ACM colleges are known for excellent teaching, and often that takes place in a classroom with a professor and, typically, a fairly small number of students. Can the colleges take that personalized, interactive experience and put it online?
Turning the question around, are there aspects of an online course that can be used in a “traditional” classroom setting to enrich the students’ learning?
Those two questions, posed by the ACM Board of Directors, spurred the Online Learning Project and the creation of a pilot online course in applied calculus that ACM offered to students at its member colleges last summer.
Based on the evaluations from students who took the pilot course, it hit the mark in retaining key characteristics of an on-campus liberal arts course. As one student put it, “As far as possible in an online course, it didn’t feel like one.”
“We’ve seen that the pilot course was very successful, both from the students’ comments and also from the instructors’ evaluation of the students’ performance and their mastery of the learning goals of the course,” said ACM Senior Program Officer David Schodt, who has been working with the project. “It’s also given us ideas on some practical adjustments to make as we offer the course again.”
The eight-week pilot course was developed and co-taught by mathematics professors Chad Topaz (Macalester College) and Kristina Garrett (St. Olaf College). In keeping with the aim of providing an experience that tracked closely with what students were used to on campus, enrollment was capped at 20. Sixteen students from eight different ACM colleges completed the class.
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Building on that inaugural effort, and with the aim of gaining insights into the dynamics of repeating an online course versus creating it from scratch, ACM is offering Calculus: A Modeling Approach again in summer 2014. This time around, the instructors will split up, with Topaz teaching a section of the class and, if demand warrants it, Garrett taking a second group.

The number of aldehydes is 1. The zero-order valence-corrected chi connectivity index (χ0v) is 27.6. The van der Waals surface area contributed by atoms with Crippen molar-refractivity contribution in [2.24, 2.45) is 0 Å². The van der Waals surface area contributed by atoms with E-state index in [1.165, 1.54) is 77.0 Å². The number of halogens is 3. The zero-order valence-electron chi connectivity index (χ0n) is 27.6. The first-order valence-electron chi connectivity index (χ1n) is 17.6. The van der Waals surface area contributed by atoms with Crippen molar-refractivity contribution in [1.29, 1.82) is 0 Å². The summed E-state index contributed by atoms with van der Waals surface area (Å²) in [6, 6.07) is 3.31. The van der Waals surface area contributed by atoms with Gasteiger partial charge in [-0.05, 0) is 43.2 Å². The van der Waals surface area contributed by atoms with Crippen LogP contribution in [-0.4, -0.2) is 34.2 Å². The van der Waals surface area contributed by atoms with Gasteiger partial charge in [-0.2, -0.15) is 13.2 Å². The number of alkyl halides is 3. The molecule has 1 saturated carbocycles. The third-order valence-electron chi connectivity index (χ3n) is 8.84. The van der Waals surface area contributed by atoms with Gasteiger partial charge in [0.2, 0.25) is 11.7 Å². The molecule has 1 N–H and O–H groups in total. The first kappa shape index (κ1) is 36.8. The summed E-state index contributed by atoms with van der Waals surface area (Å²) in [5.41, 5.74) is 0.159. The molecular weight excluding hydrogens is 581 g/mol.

To dig deeper into the students’ reactions to the pilot course, ACM asked Dr. Rachelle Brooks to interview students in the summer 2013 class and to analyze the course evaluations. Brooks teaches in Northwestern University’s Higher Education Administration and Policy Program and is the principal investigator for the Teagle Assessment Project. In her report to ACM, she concluded that:
“Overall, the findings from the student interviews should provide assurance to the ACM that courses administered exclusively in an online setting can satisfy student expectations for a quality educational experience when instructors deploy available technological resources to create a more personalized online course-taking experience. Indeed, this course may serve as important evidence that online courses can deliver education in ways that are not all that different from that which is the hallmark of the liberal arts experience: regular student and faculty interactions, low student-to-faculty ratios, and intimate peer-to-peer learning groups.”
The course was structured with a mix of elements that students could do at their own pace – watching online lectures, doing homework problems, engaging in an ongoing class discussion through an online forum – and scheduled activities, such as weekly video tutorials when the professors met with small groups of students. There were also online office hours for students to get extra help, and students could e-mail questions to the instructors at any time.
“Bringing some of these tools – which are really helpful and allow us to meet individual student needs and to be adaptable – into a classroom and doing more of a blended situation could really be an important benefit of this pilot.”
– Kristina Garrett
“The goal of this course is to retain what we think of as the signature characteristics of an on-campus, residential, liberal arts course,” Schodt said. “Two of those important characteristics are student-faculty interaction, which especially takes place in the video tutorials, and the other is to build a community of learners, for which the course used Piazza, an online platform designed to facilitate conversations among students and instructors.”